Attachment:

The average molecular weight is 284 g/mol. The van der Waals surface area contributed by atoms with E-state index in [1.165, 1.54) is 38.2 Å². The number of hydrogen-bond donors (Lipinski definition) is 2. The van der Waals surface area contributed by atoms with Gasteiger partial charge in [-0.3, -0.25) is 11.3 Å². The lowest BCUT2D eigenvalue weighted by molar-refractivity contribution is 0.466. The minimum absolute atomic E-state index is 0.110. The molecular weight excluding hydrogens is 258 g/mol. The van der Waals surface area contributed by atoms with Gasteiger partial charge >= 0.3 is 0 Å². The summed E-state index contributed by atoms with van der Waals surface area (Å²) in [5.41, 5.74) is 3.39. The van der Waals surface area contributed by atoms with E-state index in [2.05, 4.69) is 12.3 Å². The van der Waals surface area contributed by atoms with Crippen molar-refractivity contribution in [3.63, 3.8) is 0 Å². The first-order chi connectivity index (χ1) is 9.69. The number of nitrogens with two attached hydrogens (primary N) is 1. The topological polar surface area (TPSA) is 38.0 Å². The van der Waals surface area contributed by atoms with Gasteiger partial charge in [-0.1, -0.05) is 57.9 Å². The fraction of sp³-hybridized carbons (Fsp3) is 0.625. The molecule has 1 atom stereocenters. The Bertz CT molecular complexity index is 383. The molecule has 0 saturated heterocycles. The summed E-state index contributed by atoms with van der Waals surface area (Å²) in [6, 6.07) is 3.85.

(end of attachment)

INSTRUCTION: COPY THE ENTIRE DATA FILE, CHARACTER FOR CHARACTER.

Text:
The average molecular weight is 284 g/mol. The van der Waals surface area contributed by atoms with E-state index in [1.165, 1.54) is 38.2 Å². The number of hydrogen-bond donors (Lipinski definition) is 2. The van der Waals surface area contributed by atoms with Gasteiger partial charge in [-0.3, -0.25) is 11.3 Å². The lowest BCUT2D eigenvalue weighted by molar-refractivity contribution is 0.466. The minimum absolute atomic E-state index is 0.110. The molecular weight excluding hydrogens is 258 g/mol. The van der Waals surface area contributed by atoms with Gasteiger partial charge >= 0.3 is 0 Å². The summed E-state index contributed by atoms with van der Waals surface area (Å²) in [5.41, 5.74) is 3.39. The van der Waals surface area contributed by atoms with E-state index in [2.05, 4.69) is 12.3 Å². The van der Waals surface area contributed by atoms with Crippen molar-refractivity contribution in [3.63, 3.8) is 0 Å². The first-order chi connectivity index (χ1) is 9.69. The number of nitrogens with two attached hydrogens (primary N) is 1. The topological polar surface area (TPSA) is 38.0 Å². The van der Waals surface area contributed by atoms with Gasteiger partial charge in [-0.1, -0.05) is 57.9 Å². The fraction of sp³-hybridized carbons (Fsp3) is 0.625. The molecule has 1 atom stereocenters. The Bertz CT molecular complexity index is 383. The molecule has 0 saturated heterocycles. The summed E-state index contributed by atoms with van der Waals surface area (Å²) in [6, 6.07) is 3.85.